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‘Whitey’ Bulger’s former FBI handler eligible for parole in 1982 slaying

Former FBI agent John Connolly has served nine years in prison for his role in John Callahan’s 1982 death.

Associated Press/File 2008

Former FBI agent John Connolly has served nine years in prison for his role in John Callahan’s 1982 death.

Former FBI agent John J. Connolly Jr. will have a chance to argue for parole later this month after serving a little more than nine years in prison for his role in a 1982 slaying in Florida orchestrated by James “Whitey” Bulger.

In 2008, Connolly was convicted of second-degree murder in the shooting death of John Callahan, a Boston businessman, and sentenced to 40 years in prison. But Connolly, 76, is eligible for early release because the slaying occurred in 1982, before tougher sentencing laws were adopted in Florida.

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“I think he hasn’t done anywhere near enough time,” said Callahan’s son, Patrick, 49, of Winchester. “It’s way, way too early, I think, to even consider parole.”

Callahan said he will urge the Florida Commission on Offender Review to keep Connolly behind bars for many more years during a parole hearing, slated to be held March 29 in Tallahassee.

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Prosecutors also plan to oppose Connolly’s parole, according to Ed Griffith, a spokesman for Miami-Dade State Attorney Katherine Fernandez Rundle, whose office prosecuted the case.

At the parole hearing, the commission will interview Connolly and hear testimony from people who support or oppose his parole. The commission won’t immediately vote on whether to grant him parole but will set a “presumptive parole release date,” a spokeswoman said. That date is subject to change.

As of Monday, Connolly had served 3,373 days of his sentence, which includes time he spent in state prison while awaiting trial. Based on the laws in effect in 1982, he has also been credited with another 6,117 days of “gaintime” for good behavior and participating in activities, according to Ashley Cook, a spokeswoman for the Florida Department of Corrections.

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Connolly has been disciplined only once, for speaking on the telephone in 2012 with someone who was not on his approved call list, Cook said. He received 30 days in disciplinary confinement.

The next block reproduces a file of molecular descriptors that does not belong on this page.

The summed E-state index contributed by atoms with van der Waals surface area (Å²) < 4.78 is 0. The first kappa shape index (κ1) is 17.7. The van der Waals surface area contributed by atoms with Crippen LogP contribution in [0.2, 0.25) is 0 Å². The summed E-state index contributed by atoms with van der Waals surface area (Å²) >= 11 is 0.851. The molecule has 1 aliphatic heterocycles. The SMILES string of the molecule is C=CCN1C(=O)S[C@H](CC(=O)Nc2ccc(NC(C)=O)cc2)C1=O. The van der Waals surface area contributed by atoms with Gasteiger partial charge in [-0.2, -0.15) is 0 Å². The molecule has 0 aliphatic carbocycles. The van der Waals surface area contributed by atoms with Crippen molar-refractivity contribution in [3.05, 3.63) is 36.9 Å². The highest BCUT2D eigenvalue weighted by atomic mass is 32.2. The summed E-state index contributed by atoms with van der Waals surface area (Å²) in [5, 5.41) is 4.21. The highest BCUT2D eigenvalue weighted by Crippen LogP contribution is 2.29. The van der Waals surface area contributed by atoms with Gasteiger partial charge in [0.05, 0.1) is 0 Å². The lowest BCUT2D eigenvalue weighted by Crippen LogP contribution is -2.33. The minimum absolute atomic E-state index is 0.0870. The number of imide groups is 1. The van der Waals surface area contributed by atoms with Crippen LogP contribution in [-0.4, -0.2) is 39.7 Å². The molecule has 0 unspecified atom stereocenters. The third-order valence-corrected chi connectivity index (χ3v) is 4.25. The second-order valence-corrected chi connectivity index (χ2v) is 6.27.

Citing security concerns, prison officials would not disclose where Connolly is held.

Connolly’s former lawyer, Manuel Casabielle, who represented him in his murder trial, said Connolly should have been released long ago, noting that a state appeals court overturned his conviction several years ago, only to reinstate it the following year.

“I hope he does get out soon and can spend some time with his family,” Casabielle said.

The once-decorated FBI agent, who grew up in the same South Boston housing development as Bulger and recruited him as an informant, was not in Florida when Callahan was killed. But jurors found Connolly leaked information to Bulger and Stephen Flemmi that prompted the gangsters to order the death of Callahan, an accountant and former gambling company executive with ties to Bulger’s gang.

Flemmi testified Connolly warned him and Bulger that the FBI wanted to question Callahan and that the businessman would probably implicate them in the 1981 slaying of World Jai Alai owner Roger Wheeler in Oklahoma, as well as two other slayings in Boston.

A Bulger associate, John Martorano, testified that at the urging of Bulger and Flemmi, he lured Callahan to Florida and shot him to death.

Connolly’s sentence for the murder came while he was already serving a 10-year prison term for a 2002 federal racketeering conviction. In that case, a federal jury in Boston found that Connolly helped Bulger evade capture by warning him he was about to be indicted.

Bulger, who was captured in 2011 after more than 16 years on the run, is serving a life sentence for participating in 11 murders, including Callahan’s.

Connolly has continued to maintain his innocence. In January, the director of the Miami Law Innocence Clinic filed a motion to overturn Connolly’s conviction, contending that his lawyers failed to file certain motions during the trial.

Shelley Murphy can be reached at shelley.murphy@globe.com. Follow her on Twitter @shelleymurph.
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